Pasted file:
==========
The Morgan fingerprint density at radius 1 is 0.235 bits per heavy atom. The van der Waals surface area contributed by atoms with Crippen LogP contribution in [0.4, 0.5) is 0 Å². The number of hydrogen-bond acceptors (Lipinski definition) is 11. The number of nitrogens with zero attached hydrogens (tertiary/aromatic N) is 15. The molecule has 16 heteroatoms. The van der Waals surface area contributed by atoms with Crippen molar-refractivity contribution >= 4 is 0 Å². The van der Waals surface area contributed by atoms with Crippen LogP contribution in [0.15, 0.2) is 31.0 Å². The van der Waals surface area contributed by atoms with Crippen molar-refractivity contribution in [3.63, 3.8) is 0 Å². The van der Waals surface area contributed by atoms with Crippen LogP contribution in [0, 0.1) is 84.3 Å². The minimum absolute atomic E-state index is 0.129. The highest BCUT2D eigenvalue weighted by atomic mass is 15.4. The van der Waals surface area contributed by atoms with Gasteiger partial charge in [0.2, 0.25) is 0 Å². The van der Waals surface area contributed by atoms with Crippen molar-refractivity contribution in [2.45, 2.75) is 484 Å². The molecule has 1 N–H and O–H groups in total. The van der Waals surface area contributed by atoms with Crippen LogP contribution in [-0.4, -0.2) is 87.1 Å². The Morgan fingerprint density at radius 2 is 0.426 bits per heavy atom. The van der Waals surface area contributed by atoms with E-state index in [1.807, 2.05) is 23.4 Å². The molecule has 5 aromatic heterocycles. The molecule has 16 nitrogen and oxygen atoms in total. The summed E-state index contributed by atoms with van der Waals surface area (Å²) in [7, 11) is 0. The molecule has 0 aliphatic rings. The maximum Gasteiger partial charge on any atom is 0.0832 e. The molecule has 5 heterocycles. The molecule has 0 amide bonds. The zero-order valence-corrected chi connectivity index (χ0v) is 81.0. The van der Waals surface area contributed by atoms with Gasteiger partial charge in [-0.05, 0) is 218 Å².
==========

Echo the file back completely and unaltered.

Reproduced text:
The Morgan fingerprint density at radius 1 is 0.235 bits per heavy atom. The van der Waals surface area contributed by atoms with Crippen LogP contribution in [0.4, 0.5) is 0 Å². The number of hydrogen-bond acceptors (Lipinski definition) is 11. The number of nitrogens with zero attached hydrogens (tertiary/aromatic N) is 15. The molecule has 16 heteroatoms. The van der Waals surface area contributed by atoms with Crippen molar-refractivity contribution >= 4 is 0 Å². The van der Waals surface area contributed by atoms with Crippen LogP contribution in [0.15, 0.2) is 31.0 Å². The van der Waals surface area contributed by atoms with Crippen molar-refractivity contribution in [3.63, 3.8) is 0 Å². The van der Waals surface area contributed by atoms with Crippen LogP contribution in [0, 0.1) is 84.3 Å². The minimum absolute atomic E-state index is 0.129. The highest BCUT2D eigenvalue weighted by atomic mass is 15.4. The van der Waals surface area contributed by atoms with Gasteiger partial charge in [0.2, 0.25) is 0 Å². The van der Waals surface area contributed by atoms with Crippen molar-refractivity contribution in [2.45, 2.75) is 484 Å². The molecule has 1 N–H and O–H groups in total. The van der Waals surface area contributed by atoms with Crippen LogP contribution in [-0.4, -0.2) is 87.1 Å². The Morgan fingerprint density at radius 2 is 0.426 bits per heavy atom. The van der Waals surface area contributed by atoms with E-state index in [1.807, 2.05) is 23.4 Å². The molecule has 5 aromatic heterocycles. The molecule has 16 nitrogen and oxygen atoms in total. The summed E-state index contributed by atoms with van der Waals surface area (Å²) in [7, 11) is 0. The molecule has 0 aliphatic rings. The maximum Gasteiger partial charge on any atom is 0.0832 e. The molecule has 5 heterocycles. The molecule has 0 amide bonds. The zero-order valence-corrected chi connectivity index (χ0v) is 81.0. The van der Waals surface area contributed by atoms with Gasteiger partial charge in [-0.05, 0) is 218 Å².